An enduring myth within the Third Wave coffee movement is that price based on some objective measure quality has the ability to create sustainable supply chains in which equity is shared throughout.
While this may hold true in isolated cases, the real value addition for Third Wave, high-quality coffees has been devised by and remains controlled by actors in the global North, a reality that perpetuates classic dependency patterns in the coffee trade that disadvantage smallholder producers.
Such is an over-simplified summary of an argument put forth last year — and reminded to Daily Coffee News by a recent Twitter chain — from Edward F. (Ted) Fischer, a longtime anthropological scholar and director for the Center for Latin American Studies at Vanderbilt University.
Fischer’s paper, “Quality and Inequality: Taste, Value, and Power in the Third Wave Coffee Market” is a profoundly thoughtful, well-researched takedown of some of the Third Wave movement’s prevailing pillars of thought. If nothing else, it should inspire deep self-reflection for any specialty coffee professional, while reminding us all that we are merely numbers in a trading system that continues to exploit the most vulnerable actors in the supply chain, despite the persistent, hard-blown trumpeting in the global North of corporate sustainability efforts.
The paper is grounded in Marxist economic theory on commodities, particularly involving “use-value” (an object’s fundamental material utility) and “exchange value” (what people are willing to pay for it once it is marketed). In the excerpts below, there are also repeated references to “material production” and “symbolic production.” Again, to over-simplify, we might consider material production the actual production of a good (in this case, coffee produced by a farmer), whereas symbolic production involves social and cultural values (in this case, production by the coffee roaster/retailer).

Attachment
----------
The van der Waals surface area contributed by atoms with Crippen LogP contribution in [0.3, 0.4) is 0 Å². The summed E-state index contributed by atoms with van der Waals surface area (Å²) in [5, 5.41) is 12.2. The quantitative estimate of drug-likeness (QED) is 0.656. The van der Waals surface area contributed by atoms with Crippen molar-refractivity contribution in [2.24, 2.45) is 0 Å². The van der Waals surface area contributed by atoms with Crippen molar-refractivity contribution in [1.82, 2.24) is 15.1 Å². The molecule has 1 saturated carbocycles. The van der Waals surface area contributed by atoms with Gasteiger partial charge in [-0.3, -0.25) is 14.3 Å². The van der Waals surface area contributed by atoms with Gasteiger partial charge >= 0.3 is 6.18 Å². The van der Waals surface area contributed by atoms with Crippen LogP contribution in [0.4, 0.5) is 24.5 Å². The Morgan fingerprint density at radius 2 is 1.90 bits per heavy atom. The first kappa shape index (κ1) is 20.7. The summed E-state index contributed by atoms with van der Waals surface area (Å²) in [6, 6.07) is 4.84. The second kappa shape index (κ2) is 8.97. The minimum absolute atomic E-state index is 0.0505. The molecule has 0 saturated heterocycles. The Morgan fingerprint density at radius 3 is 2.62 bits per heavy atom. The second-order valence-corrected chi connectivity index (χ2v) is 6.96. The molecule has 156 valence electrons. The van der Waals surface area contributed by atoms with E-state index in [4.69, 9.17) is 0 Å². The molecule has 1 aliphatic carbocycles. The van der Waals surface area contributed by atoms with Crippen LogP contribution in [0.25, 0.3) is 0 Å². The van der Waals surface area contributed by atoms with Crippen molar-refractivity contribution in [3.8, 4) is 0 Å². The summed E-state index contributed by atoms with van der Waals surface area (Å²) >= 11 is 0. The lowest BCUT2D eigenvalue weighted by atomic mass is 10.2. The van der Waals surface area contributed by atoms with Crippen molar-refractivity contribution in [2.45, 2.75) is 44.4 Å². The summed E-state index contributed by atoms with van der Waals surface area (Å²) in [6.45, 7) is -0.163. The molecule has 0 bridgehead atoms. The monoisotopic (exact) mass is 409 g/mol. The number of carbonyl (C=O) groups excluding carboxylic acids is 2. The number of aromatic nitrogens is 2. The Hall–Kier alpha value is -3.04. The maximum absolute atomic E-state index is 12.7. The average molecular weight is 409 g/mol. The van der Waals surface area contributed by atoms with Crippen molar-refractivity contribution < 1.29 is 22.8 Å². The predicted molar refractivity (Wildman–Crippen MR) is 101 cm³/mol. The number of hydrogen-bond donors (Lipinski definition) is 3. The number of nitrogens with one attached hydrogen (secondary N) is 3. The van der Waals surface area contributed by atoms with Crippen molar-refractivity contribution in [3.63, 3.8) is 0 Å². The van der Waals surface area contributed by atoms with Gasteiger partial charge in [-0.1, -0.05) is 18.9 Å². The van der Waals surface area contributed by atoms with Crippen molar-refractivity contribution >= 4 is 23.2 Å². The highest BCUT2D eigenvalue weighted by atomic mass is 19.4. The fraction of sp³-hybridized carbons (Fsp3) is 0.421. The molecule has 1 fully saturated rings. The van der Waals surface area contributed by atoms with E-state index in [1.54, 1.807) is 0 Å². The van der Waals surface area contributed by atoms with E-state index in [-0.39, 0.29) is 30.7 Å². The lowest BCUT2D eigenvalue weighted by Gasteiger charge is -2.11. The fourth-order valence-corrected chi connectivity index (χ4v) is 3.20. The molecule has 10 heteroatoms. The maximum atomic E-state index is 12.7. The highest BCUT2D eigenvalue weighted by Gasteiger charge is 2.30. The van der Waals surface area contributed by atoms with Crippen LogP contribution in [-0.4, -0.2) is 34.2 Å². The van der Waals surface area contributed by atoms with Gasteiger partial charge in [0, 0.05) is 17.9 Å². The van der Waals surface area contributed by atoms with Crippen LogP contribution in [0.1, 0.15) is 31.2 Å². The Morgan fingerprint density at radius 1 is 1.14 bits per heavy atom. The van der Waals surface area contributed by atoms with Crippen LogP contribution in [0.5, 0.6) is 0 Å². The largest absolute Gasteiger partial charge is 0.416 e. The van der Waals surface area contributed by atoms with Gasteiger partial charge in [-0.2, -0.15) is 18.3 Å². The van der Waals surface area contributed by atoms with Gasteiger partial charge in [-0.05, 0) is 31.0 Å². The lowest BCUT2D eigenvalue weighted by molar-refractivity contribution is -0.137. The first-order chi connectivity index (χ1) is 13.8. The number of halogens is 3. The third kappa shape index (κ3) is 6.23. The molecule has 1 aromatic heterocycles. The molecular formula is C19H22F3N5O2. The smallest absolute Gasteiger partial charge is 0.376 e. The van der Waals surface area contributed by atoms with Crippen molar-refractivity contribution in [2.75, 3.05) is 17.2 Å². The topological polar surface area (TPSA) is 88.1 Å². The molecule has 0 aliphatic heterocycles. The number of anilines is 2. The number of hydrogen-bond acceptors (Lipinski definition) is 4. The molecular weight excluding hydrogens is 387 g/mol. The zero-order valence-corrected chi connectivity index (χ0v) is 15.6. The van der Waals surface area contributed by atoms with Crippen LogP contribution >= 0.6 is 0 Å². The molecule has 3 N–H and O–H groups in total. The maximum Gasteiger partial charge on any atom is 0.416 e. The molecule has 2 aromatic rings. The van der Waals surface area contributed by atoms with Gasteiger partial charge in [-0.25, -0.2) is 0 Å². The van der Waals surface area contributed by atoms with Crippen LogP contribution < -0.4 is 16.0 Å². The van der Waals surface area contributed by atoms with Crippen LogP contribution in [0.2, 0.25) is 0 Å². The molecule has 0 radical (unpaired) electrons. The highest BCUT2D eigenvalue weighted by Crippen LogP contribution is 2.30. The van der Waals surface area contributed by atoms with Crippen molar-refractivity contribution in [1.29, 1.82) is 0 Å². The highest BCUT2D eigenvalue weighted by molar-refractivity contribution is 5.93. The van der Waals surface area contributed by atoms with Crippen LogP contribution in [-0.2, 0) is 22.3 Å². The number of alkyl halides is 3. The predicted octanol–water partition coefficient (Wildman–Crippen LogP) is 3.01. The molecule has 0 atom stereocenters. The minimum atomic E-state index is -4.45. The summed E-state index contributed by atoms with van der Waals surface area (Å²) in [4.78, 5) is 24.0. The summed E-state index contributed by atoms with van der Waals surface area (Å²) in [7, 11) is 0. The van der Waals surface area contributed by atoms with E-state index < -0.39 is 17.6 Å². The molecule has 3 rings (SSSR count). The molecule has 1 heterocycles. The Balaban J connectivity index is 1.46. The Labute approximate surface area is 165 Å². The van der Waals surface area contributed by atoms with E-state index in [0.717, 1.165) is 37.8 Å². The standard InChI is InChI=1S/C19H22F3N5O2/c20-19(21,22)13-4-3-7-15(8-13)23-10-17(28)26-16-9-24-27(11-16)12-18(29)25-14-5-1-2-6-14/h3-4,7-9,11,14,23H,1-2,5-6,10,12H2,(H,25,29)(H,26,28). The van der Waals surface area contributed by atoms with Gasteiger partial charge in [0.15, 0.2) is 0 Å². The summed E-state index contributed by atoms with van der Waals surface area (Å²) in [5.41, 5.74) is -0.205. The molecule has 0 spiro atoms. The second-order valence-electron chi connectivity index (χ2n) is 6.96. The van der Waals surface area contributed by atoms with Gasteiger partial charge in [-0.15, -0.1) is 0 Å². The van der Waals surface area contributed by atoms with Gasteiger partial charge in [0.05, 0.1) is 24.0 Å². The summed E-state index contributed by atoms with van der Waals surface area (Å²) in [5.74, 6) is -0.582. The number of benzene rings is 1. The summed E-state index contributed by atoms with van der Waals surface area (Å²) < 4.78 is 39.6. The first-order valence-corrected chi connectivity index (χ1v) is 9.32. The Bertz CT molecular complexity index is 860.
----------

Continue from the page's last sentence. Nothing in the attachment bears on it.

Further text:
We recommend reading the paper in full, though here we have extracted some of its most compelling passages:
On material production vs. symbolic production
In the case of coffee, smallholding farmers control terroir in the gritty materiality of dirt and land, and thus the ability to produce a certain quality, but the real economic power lies with those who define quality, the coffee aficionados and Third Wave marketeers who orchestrate the symbolic and social means of producing what Jens Beckert (2016) terms “imaginative value.” With tastemakers in the Global North constantly chasing new and ever more exotic flavors, farmers in tropical coffee growing regions of the world find themselves at an impossible disadvantage in making decisions for planting and harvests four to five years down the road. Under these conditions, the one who controls the means of symbolic production is able to extract the most surplus material value.
On who determines quality
Experts emphasize that quality is strictly about what is “in the cup” – they say that hype and PR does not matter in a blind cupping because the quality is either there or not. All very upfront and meritocratic, it would seem. But who adjudicates that quality? The coffee world’s notion of “quality” strives for solidity and objectivity, with tasting certifications, multi-judge panels, and other metrics imbued with a pseudo-scientific legitimacy. A key function of this elaborate apparatus is to obscure that it is a social artifice, a shared aesthetic valuation regime shot through with economic interest and power relations.
On the myth of blind cupping scores